However, this is beside the point. For you to imply that the few products of mine which contain the word "Caution" are "knockoffs" or "counterfeits" of your products is plainly ludicrous.

I can understand why companies wish to protect themselves against counterfeit goods, but the fact that I use a common English word ("caution") within a few of my designs hardly constitutes "counterfeiting". I hadn't heard of your company before today.

I've changed the title of my products to avoid the (extremely unlikely) situation that somebody might confuse your products with mine. I hope this is sufficient. If not, please let me know.

Brian Dean
Editor, Anxiety Culture magazine

Contrary to your statement that it is extremely unlikely that somebody might confuse our products with yours, below are two examples that consumers looking for our caution brand are being diverted to cafepress stores as you will see in the results on Google in a search for caution tee shirts and caution boxers:

[He lists Google searches on "caution tee shirt" & "caution boxers". The search results include legitimate CafePress stores – not ours – which just happen to use the word "caution" in their product descriptions].

[from Ed James, Cautionwear Legal]

Dear Ed James,

You stated: "You have no registrations to support your argument".

Since I use the word "caution" in its normal English sense, and not as a marketing term, the issue of "registrations" is irrelevant.

You stated: "Unfortunately cafepress did not exist in 1995".

Difficult to see the relevance of this. It does not change the fact that my design has been available in my magazine since 1995.

You stated: "Please note the website disinfotainment.com was created in 2001".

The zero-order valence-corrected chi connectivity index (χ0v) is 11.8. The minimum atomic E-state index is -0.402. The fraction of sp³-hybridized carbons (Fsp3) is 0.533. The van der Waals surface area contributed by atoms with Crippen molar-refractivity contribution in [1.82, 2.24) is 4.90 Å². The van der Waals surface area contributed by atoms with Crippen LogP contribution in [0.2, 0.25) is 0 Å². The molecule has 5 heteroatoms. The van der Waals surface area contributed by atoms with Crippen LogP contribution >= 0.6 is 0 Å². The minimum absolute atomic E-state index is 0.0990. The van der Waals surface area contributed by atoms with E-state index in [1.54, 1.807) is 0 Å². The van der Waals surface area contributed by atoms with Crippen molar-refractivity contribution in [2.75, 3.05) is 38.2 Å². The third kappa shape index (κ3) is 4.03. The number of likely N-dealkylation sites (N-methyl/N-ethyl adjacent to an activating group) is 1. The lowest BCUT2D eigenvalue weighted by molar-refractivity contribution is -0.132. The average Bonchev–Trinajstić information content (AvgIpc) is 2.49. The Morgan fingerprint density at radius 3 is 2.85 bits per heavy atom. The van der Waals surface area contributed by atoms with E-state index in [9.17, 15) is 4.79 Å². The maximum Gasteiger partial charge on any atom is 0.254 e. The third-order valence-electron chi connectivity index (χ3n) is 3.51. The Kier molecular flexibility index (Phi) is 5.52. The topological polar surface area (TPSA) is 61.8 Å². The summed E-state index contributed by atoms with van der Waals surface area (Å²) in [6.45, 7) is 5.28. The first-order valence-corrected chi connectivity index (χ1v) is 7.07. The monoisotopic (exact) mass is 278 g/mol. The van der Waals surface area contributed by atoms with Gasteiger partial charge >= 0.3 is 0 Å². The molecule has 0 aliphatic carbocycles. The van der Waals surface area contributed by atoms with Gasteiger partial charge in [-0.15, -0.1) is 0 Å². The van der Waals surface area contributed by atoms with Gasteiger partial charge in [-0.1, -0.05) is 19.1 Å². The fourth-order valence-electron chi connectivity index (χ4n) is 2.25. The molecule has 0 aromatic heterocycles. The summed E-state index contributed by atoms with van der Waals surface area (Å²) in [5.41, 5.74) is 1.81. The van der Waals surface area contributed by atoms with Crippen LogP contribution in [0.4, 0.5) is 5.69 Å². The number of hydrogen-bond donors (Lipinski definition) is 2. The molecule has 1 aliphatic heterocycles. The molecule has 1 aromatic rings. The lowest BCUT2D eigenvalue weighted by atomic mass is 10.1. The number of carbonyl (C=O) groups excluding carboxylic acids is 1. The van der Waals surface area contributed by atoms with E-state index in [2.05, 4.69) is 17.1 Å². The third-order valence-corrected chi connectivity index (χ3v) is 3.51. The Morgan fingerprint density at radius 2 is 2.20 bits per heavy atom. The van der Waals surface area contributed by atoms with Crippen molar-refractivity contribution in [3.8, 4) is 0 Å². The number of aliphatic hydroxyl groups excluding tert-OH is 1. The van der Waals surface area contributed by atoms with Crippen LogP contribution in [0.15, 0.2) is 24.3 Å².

Irrelevant. Disinfotainment distributed my magazine before they had a website.

As for your Google example, "caution" is a common word, so it's no surprise that a search on "caution tee shirt" brings up results other than your company. To suggest this constitutes evidence of people confusing my products with yours is clearly nonsense.

If you are unhappy with your company's Google rating, can I respectfully suggest you improve your website rather than bullying and wasting the time of innocent people who have never heard of your company.

Brian Dean
Editor, Anxiety Culture magazine

Cautionwear resorts to personal abuse...

As you know in our prior email we provided you with the date of the incorrect domain of your pals CP store at http://www.cafepress.com/disinfotainment and his domain at: DISINFOTAINMENTTODAY.COM his website was Created on: 14-Jan-03 and the domain is owned by longhorn management Incorporated On: February 16, 2000. [Both the disinfotainment websites he mentions are unrelated to the UK-based Disinfotainment which distributed our zines. So much for his "research"].

Front Image: [Here he included a curious image of Bush/Hitler, the relevance of which is completely unknown to me. Very bizarre].

CafePress (the hosts of my T-shirt design) appear to have taken my side. They sent the following email to me:

Dear Mr. Dean,

Thank you for your email.

We apologize for the unfounded claims, accusations and insults you have
received from Cautionwear. Please rest assured we are in the process of
dealing with this issue and responding to Mr. Ed James.